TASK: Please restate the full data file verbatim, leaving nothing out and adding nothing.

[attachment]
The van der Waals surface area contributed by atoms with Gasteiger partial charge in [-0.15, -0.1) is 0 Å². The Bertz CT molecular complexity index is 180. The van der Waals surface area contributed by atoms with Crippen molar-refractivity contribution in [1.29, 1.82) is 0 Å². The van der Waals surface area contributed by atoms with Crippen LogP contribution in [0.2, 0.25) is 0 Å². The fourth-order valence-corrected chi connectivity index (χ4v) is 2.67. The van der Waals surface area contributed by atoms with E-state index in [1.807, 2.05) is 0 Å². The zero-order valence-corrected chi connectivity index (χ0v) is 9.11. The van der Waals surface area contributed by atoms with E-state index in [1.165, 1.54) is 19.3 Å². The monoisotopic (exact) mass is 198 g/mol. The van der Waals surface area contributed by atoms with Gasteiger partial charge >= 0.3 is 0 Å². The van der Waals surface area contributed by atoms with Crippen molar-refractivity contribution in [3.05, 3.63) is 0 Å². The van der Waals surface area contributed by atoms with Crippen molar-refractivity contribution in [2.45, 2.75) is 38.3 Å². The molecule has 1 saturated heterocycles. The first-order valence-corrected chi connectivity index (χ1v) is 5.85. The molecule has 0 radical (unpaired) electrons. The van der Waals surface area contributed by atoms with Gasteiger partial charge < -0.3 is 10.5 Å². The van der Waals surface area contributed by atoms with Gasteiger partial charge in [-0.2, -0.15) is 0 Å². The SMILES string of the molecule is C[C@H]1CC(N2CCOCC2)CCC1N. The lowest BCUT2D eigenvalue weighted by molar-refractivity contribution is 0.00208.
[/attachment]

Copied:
The van der Waals surface area contributed by atoms with Gasteiger partial charge in [-0.15, -0.1) is 0 Å². The Bertz CT molecular complexity index is 180. The van der Waals surface area contributed by atoms with Crippen molar-refractivity contribution in [1.29, 1.82) is 0 Å². The van der Waals surface area contributed by atoms with Crippen LogP contribution in [0.2, 0.25) is 0 Å². The fourth-order valence-corrected chi connectivity index (χ4v) is 2.67. The van der Waals surface area contributed by atoms with E-state index in [1.807, 2.05) is 0 Å². The zero-order valence-corrected chi connectivity index (χ0v) is 9.11. The van der Waals surface area contributed by atoms with E-state index in [1.165, 1.54) is 19.3 Å². The monoisotopic (exact) mass is 198 g/mol. The van der Waals surface area contributed by atoms with Gasteiger partial charge >= 0.3 is 0 Å². The van der Waals surface area contributed by atoms with Crippen molar-refractivity contribution in [3.05, 3.63) is 0 Å². The van der Waals surface area contributed by atoms with Crippen molar-refractivity contribution in [2.45, 2.75) is 38.3 Å². The molecule has 1 saturated heterocycles. The first-order valence-corrected chi connectivity index (χ1v) is 5.85. The molecule has 0 radical (unpaired) electrons. The van der Waals surface area contributed by atoms with Gasteiger partial charge < -0.3 is 10.5 Å². The van der Waals surface area contributed by atoms with Gasteiger partial charge in [-0.2, -0.15) is 0 Å². The SMILES string of the molecule is C[C@H]1CC(N2CCOCC2)CCC1N. The lowest BCUT2D eigenvalue weighted by molar-refractivity contribution is 0.00208.